By Pam Faris
Friends of the Refuge
Pamplin Media Group“Being able to smell the fresh air and disconnect from the news and your phone—there’s nothing like it.” — Jason Ward
Close to home, yet far enough away from the urban area, the Tualatin River National Wildlife Refuge is the place to disconnect. Large numbers of waterfowl such as cackling Canada geese, northern pintail and mallards stop mid-winter and they eat the rich source of seeds and plants gown in summer. The refuge sees an average of 20,000 waterfowl during mid-winter and in some years more than 50,000 have been observed in a single day. It’s an impressive sight to see and hear so many ducks and geese.
The refuge is home to nearly 200 species of birds, more than 50 species of mammals, 25 species of reptiles and amphibians and a wide variety of insects, fish and plants. It is situated in the floodplain of the Tualatin River and due to its richness and diversity of habitats, the refuge supports some of the most abundant and varied wildlife in the watershed.
Wapato Lake National Wildlife Refuge, located in Gaston and part of the Tualatin River National Wildlife complex, will again open its trails for public use Feb. 1. This refuge also offers a place to see waterfowl and birds. Visitors can check out our website for more information at www.fws.gov/refuge/wapato-lake.
Join the Puddle Stompers at Tualatin River National Wildlife Refuge and learn about the wildlife around us. Join us for story time, nature crafts and take a short walk on our trail. Our Puddle Stompers programs are designed for kids ages infant to 5. Raincoats and boots are available for kids to borrow. Please email us at firstname.lastname@example.org or call us at 503-625-5944 with any questions. This is a free event. Puddle Stompers programs will be held in February, but dates are not yet confirmed. For dates and information, go to www.fws.gov/refuge/tualatin-river
The parking lot expansion project will add about 50 new spaces. Construction is expected to improve pedestrian walkways and connect dedicated pathways from the parking lot to the visitor center. It will also increase the number of accessible parking spots close to the visitor center and include a new school bus loading zone. Construction should not impact access to the refuge, although portions of the parking lot may close periodically.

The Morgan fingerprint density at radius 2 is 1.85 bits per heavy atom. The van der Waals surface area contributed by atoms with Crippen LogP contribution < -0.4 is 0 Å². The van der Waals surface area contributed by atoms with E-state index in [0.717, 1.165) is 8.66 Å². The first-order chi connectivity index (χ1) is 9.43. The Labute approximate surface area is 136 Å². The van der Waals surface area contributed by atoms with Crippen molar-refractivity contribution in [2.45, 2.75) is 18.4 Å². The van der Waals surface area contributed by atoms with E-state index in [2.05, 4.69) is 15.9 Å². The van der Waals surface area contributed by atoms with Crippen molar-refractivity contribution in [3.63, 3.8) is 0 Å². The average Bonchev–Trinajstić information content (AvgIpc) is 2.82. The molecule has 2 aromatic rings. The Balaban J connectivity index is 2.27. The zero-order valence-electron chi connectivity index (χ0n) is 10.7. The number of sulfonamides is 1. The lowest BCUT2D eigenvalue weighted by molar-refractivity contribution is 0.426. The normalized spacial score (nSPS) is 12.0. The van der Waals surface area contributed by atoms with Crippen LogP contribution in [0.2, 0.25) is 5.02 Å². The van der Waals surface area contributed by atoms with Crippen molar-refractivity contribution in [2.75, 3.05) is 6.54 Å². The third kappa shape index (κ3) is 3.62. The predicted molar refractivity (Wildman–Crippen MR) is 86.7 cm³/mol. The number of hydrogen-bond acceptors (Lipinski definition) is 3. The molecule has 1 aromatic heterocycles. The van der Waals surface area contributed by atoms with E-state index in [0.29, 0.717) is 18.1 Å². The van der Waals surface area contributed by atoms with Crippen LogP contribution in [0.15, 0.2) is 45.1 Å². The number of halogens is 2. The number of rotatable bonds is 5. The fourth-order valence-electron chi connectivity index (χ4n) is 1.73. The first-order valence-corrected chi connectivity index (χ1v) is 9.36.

If you are walking the trails at the refuge, do not approach or touch birds who may appear to be sick or are exhibiting abnormal behavior. There have been confirmed cases of Highly Pathogenic Avian Influenza (HPAI) among birds at Tualatin River NWR. The refuge staff are continuing to monitor the situation. While the risk of humans contracting avian influenza is low, it is not zero, so do not handle sick or dead birds. To learn more about avian influenza, visit the Oregon Department of Fish and Wildlife website. We have put this notice on our website and will post to social media and have flyers at the trailheads and at the visitor center.
Have you stopped in the visitor center to browse the merchandise in Nature’s Overlook, to take a break after your walk or just see the view from the large windows? Have you thought it might be fun to volunteer in the center? Volunteers are needed to staff the center. It is open from 10 a.m. to 4 p.m. Tuesday through Sunday.
The store is often the first contact visitors have with the refuge. It’s an enjoyable opportunity to meet and greet people and make new friends. It’s also a place to learn about the refuge. No specific experience is necessary and training will be provided. You must be a member of the Friends of the Refuge and commit to working two three-hour shifts per month. Volunteers receive relevant training and 10% off purchases, behind-the-scenes tours and workshops. If you are interested email Natalie Balkam, FWS park ranger, at tualatinriver.@fws.gov, call 503-625-5944 or stop by the visitor center.